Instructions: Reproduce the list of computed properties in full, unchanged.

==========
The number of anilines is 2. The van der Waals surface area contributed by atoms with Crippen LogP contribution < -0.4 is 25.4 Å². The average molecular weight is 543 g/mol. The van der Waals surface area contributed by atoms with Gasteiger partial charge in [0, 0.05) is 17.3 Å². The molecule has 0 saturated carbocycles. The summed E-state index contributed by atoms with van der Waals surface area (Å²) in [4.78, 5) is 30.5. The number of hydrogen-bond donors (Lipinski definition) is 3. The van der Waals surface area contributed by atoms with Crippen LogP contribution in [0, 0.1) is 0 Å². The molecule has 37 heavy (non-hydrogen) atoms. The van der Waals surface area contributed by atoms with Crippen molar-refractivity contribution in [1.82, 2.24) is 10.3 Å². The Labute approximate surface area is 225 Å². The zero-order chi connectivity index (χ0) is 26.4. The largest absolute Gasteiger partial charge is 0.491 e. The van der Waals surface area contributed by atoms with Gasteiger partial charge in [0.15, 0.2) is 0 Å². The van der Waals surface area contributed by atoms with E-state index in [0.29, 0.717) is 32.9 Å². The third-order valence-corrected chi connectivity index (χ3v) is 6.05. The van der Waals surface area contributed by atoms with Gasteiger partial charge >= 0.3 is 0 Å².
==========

The number of anilines is 2. The van der Waals surface area contributed by atoms with Crippen LogP contribution < -0.4 is 25.4 Å². The average molecular weight is 543 g/mol. The van der Waals surface area contributed by atoms with Gasteiger partial charge in [0, 0.05) is 17.3 Å². The molecule has 0 saturated carbocycles. The summed E-state index contributed by atoms with van der Waals surface area (Å²) in [4.78, 5) is 30.5. The number of hydrogen-bond donors (Lipinski definition) is 3. The van der Waals surface area contributed by atoms with Crippen LogP contribution in [0, 0.1) is 0 Å². The molecule has 37 heavy (non-hydrogen) atoms. The van der Waals surface area contributed by atoms with Crippen molar-refractivity contribution in [1.82, 2.24) is 10.3 Å². The Labute approximate surface area is 225 Å². The zero-order chi connectivity index (χ0) is 26.4. The largest absolute Gasteiger partial charge is 0.491 e. The van der Waals surface area contributed by atoms with Gasteiger partial charge in [0.15, 0.2) is 0 Å². The van der Waals surface area contributed by atoms with E-state index in [0.29, 0.717) is 32.9 Å². The third-order valence-corrected chi connectivity index (χ3v) is 6.05. The van der Waals surface area contributed by atoms with Gasteiger partial charge >= 0.3 is 0 Å².